Superman becomes bisexual in the upcoming DC comics

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However, until this year, every iteration of Superman’s comics has been fascinated by long-term love Lois Lane. But in the upcoming new “Superman” series, Iron Man enters a strange relationship.

The fifth issue of the DC Comics series “Superman: The Son of Karl El” will confirm that the new Superman-Clark Kent and Ryan’s child Jon Kent is bisexual after falling in love with Nakamura, a DC male reporter announced this week.

The “Superman: Son of Karl Eyre” series tells the story of Kent becoming the new Superman on earth and struggling to cope with the tremendous pressure of his new job. Nakamura is a writer with glasses wearing a bubblegum pink mop. He first appeared in the third installment of the series as a shoulder Kent can rely on when Superman’s career becomes too difficult.

But in the fifth issue to be published next month, Kent fell in love with this reporter—he Yes His father’s son-according to DC, after he “trying to save everyone as much as possible while exhausted mentally and physically.”

The plot details of the issue will be announced in November, but images from the comic show Kent and Nakamura shared a kiss and sat on the top of the building with their legs hanging over the edge.

Series writer Tom Taylor said that the evolution of this new superman is consistent with the values ​​that the character has always represented—and, importantly, reflects the experience of many comic book fans.

“The symbol of Superman has always represented hope, truth and justice,” Taylor said in a statement. “Today, this symbol represents more things. Today, more people can see themselves in the most powerful superhero in comics.”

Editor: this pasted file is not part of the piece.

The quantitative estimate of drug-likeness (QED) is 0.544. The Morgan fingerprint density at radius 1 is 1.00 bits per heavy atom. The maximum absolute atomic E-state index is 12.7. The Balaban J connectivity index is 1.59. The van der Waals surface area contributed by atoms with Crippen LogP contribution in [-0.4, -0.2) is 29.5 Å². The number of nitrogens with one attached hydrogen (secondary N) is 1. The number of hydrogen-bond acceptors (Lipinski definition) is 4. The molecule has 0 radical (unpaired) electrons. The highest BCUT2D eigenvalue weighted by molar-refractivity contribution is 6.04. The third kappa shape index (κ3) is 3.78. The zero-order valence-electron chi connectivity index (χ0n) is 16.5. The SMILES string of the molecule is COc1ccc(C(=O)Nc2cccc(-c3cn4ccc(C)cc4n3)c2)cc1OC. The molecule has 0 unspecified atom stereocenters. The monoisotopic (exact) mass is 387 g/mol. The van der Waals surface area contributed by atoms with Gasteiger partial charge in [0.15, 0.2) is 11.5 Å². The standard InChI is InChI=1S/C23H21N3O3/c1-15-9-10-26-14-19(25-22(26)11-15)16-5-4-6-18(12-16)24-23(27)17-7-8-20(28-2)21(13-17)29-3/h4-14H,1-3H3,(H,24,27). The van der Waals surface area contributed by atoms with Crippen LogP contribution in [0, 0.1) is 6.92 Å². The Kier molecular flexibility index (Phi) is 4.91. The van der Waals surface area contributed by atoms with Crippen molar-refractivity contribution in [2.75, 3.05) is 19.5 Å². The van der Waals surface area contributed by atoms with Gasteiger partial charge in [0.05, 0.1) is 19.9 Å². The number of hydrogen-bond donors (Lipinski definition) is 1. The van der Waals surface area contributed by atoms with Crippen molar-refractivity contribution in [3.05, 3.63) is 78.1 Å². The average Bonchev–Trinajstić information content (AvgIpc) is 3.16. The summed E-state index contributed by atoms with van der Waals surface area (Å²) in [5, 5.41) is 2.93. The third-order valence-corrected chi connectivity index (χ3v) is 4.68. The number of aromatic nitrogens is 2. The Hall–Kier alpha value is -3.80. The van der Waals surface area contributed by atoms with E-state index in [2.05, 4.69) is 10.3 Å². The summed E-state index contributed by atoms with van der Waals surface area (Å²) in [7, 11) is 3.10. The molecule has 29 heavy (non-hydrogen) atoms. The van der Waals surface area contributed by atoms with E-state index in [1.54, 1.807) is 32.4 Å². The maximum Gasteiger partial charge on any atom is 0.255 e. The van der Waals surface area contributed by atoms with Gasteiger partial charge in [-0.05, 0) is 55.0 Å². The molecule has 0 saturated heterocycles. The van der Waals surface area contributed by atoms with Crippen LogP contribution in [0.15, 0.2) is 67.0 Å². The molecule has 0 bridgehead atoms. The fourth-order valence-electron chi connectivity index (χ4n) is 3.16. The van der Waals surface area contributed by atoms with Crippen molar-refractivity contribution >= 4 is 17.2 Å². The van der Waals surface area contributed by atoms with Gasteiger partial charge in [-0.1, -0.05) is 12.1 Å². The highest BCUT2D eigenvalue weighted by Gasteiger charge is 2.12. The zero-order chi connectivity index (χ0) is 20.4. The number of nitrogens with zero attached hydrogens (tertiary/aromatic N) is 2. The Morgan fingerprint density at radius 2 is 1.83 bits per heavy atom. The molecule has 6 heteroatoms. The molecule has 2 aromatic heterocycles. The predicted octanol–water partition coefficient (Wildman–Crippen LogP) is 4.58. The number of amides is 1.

In an interview with Nerdist in August, Taylor joked that Kent would “find a very good friend very early…they will play an important role in this.”
When Superman's responsibility begins to fall on Kent, Nakamura will come to help.
That friend, it soon became clear that it was Nakamura. He and Kent are the newest but far from the only LGBTQ characters in the DC Universe-earlier this year, Tim Drake, one of the many Robbins who fought alongside Batman, accepted a male admirer Appointments. Before Kent and Drake, there was Batwoman, also known as Kate Kane. Under the US military’s previous “Don’t Ask, Don’t Tell” policy, she had suffered from her relationship with another woman. Punishment; Harley Quinn abandoned the Joker for her friend Poison Ivy in a recent comic; and transgender scientist Victoria October, who made his first appearance in the 2017 Batman series.
Glen Weldon of NPR wrote a book about Batman and often wrote comics. He said that the queerness of characters like Robin and Superman is “progressive”, but because the characters that appear are not the classic iteration of heroes-Dray Knot Weldon wrote this week that he is the only Robin in the DC universe, and Jon Kent’s father will always be the most famous Superman-plot development is not as important or genre change as it seems.

Nonetheless, Weldon said that bisexual Superman and Queer Robin deserve to be celebrated-they are not a one-dimensional villain or supporting character who is quickly killed, but “heroes in their own stories.”

When the fifth issue of “Superman: Sons of Karl El” is released on November 9, fans can read more about Kent’s thriving romance.

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